Red at night …

16 06 2018

Temple at sunset

We haven’t gotten many red sunsets that I’d attribute to the smoky haze in the sky. … But this might have been. Our air hasn’t been nearly as smoky as reports from friends farther east and south (into New Mexico).

We’re all looking desperately for rain. Our chances are down to 50 percent for today, but the future radar from last night’s news looks promising.

Another fire started yesterday: the Upper Mailbox Fire near Norwood and Redvale, which are northeast of Spring Creek Basin.

BLM is joining the Forest Service in closing some areas around Durango:

FOR IMMEDIATE RELEASE
Contact:  Shannon Borders, 970-240-5399 or Chris Asbjorn, 970-240-5317

BLM Tres Rios Field Office implements emergency closure for fire danger for areas near Durango

MONTROSE, Colo. – On Friday, June 15, the Bureau of Land Management Tres Rios Field Office is implementing an emergency closure for fire danger in select areas within La Plata County, near Durango, Colorado. Public entry is closed to the Durango Special Recreation Management area lands including Animas City Mountain (above City property), Skyline, Grandview and Turtle Lake/East Animas Climbing Areas. In addition, the Perrins Peak Wildlife Management Area, adjoining the state wildlife area is closed. The purpose of the closure is to protect natural resources and public safety due to the dangers of wildfire.

“The BLM supports the efforts of other agencies in the area to manage wildfire risk during a record drought,” said Connie Clementson, BLM Tres Rios Field Manager. “Public lands outside of the Durango area remain open, and we want to remind everyone to be safe and not add to wildfire risk this summer.”

Currently, Stage 2 fire restrictions are in place throughout the Tres Rios Field Office, which prohibit open burning, smoking, target shooting and off route use of motor vehicles. The BLM decided to move into targeted closures in selected areas of the field office in order to address concerns from the local community and cooperating agencies and to be consistent with the City of Durango, La Plata County, San Juan National Forest and Colorado Parks and Wildlife who implemented similar closures earlier this week.

The BLM continuously monitors the conditions throughout the area and will modify the emergency closure and fire restrictions as needed. Maps and additional information about BLM emergency closures and fire restrictions are available at https://www.blm.gov/programs/public-safety-and-fire/fire-and-aviation/regional-information/colorado/ or call the BLM Southwest District Fire Management Information Hotline at 970-240-1070 for updates about local fires.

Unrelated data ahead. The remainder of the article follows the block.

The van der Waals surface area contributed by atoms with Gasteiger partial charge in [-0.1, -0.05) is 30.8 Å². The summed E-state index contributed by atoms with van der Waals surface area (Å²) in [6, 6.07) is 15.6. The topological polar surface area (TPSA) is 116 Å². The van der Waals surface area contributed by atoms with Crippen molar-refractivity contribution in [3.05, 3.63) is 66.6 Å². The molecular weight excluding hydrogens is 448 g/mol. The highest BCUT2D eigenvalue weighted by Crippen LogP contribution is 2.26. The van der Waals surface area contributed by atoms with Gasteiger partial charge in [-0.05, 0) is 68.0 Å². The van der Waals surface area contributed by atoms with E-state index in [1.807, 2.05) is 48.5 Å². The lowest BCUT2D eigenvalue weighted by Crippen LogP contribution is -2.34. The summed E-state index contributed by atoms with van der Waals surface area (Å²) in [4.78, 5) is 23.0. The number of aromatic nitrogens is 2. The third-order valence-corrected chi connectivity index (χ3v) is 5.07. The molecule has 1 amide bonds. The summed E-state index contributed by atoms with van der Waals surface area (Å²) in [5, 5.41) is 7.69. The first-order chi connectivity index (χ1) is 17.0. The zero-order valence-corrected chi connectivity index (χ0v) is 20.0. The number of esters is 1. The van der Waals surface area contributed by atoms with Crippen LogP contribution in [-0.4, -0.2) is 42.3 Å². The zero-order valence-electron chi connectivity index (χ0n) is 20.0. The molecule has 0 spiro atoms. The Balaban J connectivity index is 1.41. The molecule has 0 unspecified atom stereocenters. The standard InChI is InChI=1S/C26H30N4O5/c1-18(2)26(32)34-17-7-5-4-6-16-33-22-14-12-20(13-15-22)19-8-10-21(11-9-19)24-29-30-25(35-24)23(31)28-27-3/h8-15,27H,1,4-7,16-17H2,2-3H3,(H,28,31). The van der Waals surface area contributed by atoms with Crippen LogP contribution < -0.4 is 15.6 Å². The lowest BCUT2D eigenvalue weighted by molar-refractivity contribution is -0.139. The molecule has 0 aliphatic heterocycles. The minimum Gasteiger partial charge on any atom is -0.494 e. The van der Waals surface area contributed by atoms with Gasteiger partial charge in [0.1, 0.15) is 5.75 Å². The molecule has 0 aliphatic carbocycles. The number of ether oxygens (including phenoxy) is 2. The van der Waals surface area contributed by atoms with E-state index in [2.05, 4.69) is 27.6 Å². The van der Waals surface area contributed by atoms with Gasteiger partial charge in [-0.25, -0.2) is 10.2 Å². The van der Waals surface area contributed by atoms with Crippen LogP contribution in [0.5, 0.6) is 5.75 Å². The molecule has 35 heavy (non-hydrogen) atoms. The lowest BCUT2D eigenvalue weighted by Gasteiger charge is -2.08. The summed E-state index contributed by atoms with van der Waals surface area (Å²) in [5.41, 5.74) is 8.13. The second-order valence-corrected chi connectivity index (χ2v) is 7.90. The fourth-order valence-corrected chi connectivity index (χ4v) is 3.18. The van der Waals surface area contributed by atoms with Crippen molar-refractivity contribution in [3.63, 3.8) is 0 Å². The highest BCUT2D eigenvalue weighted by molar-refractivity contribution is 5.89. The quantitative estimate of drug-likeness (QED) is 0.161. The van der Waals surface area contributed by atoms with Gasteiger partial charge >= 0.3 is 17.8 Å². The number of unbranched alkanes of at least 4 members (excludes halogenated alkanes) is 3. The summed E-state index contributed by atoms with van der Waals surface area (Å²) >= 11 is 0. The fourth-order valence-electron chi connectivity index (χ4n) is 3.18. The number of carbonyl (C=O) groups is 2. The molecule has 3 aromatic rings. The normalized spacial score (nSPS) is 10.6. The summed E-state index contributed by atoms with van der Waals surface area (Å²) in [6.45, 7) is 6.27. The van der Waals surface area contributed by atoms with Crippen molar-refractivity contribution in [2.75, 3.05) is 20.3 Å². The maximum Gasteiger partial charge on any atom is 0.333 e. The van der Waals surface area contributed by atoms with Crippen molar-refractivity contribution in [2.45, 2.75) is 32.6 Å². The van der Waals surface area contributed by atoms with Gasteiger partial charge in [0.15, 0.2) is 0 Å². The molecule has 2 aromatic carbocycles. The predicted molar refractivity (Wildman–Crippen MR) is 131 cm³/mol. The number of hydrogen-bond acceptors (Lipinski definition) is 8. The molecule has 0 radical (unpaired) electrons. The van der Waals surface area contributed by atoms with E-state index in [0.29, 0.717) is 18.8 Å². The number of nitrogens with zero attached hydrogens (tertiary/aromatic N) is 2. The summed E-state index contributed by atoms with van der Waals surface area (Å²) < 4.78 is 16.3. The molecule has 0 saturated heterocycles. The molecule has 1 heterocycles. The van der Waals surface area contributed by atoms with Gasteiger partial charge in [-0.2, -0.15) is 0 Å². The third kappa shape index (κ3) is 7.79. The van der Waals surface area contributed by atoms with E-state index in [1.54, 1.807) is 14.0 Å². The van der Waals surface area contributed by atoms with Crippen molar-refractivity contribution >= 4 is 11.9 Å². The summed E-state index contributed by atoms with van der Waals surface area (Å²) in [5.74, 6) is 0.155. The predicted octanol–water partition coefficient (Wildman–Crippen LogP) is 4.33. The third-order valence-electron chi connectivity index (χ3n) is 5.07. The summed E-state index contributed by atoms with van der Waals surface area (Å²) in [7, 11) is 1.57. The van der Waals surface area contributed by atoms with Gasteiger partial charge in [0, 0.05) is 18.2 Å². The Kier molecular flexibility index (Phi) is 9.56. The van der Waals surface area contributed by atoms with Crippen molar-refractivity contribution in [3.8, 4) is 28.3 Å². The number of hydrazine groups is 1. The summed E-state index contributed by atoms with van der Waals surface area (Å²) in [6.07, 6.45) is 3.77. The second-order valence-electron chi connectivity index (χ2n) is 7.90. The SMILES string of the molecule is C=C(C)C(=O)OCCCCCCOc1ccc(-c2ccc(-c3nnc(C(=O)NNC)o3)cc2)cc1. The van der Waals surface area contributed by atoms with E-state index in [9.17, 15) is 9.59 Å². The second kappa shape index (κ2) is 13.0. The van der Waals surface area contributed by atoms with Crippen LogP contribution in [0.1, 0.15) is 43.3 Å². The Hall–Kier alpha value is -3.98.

Exemptions to the emergency closure include authorized activities of any federal, state or local officer, or member of an organized rescue or firefighting effort in the performance of an official duty. Additionally, holders of valid BLM permits within the closure area should contact the BLM at 970-882-1120 with questions regarding impacts to their permits. Additionally, leases and authorizations are allowed to conduct approved activities, but are required to take extra precautions to prevent fire starts.

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Red boy and red haze

15 06 2018

Hayden; Temple Butte, McKenna Peak

If any mustang can make a smoky horizon look good, it’s handsome Hayden.

The 416 Fire is up to 32,076 acres, and the Burro Fire is now at 3,408 acres.

We’re hoping for rain … but the Durango Herald reports that the forecast could be a “mixed bag” because of wind and potential lightning. We’re already getting the blasting wind.

We really need a drenching rain. We need a LOT of drenching rain.

This probably isn’t that … yet … but we’re starting to get reports that the monsoons are coming.





Not-happy boy

14 06 2018

S'aka

I almost (*almost*) wish I could tell readers that that’s dust in the background. It has been windy … forever, it seems.

But that’s smoke, and it rolled in like a crazy wall around 8 p.m. Timelapse video probably couldn’t have been more dramatic than the weirdly fast way it advanced.

In hopeful news, weather forecasters are giving us a 100 percent chance of rain on Saturday. … It must be true, right????! 🙂

I told someone that, and he replied, “You’re either a fool or a newcomer if you believe that.”

Yeah. I’ll believe it when the rain is in my gauge.

Come for the mustangs, stay for the weather report. 🙂

Meanwhile … obviously, the fire are still burning. Some good news there: About half of the evacuees from the 416 Fire have been allowed to return home.





Golden boys

13 06 2018

Skywalker and S'aka

Skywalker and S’aka caught in the act of peacefully grazing in gorgeous evening light.

Not so nice or peaceful:

McKenna Peak and Temple Butte ... 416 Fire (Durango) plume behind.

That’s not a lovely nice rain cloud building behind McKenna Peak and Temple Butte. That’s smoke again from the 416 Fire and/or Burro Fire. The smoke trail along our southeastern horizon is so widespread that I’m really not sure which fire it’s from. Neither fire is a good fire.





Recognizing beauty

12 06 2018

Alegre and Maia

Another photo in the trend of pretty mustangs trying to hide behind the only greenery in Spring Creek Basin, which is mostly greasewood.

No news here: The 416 Fire grew, and the Burro Fire grew. We had smoke in Disappointment Valley.





No relief

11 06 2018

Terra and Piedra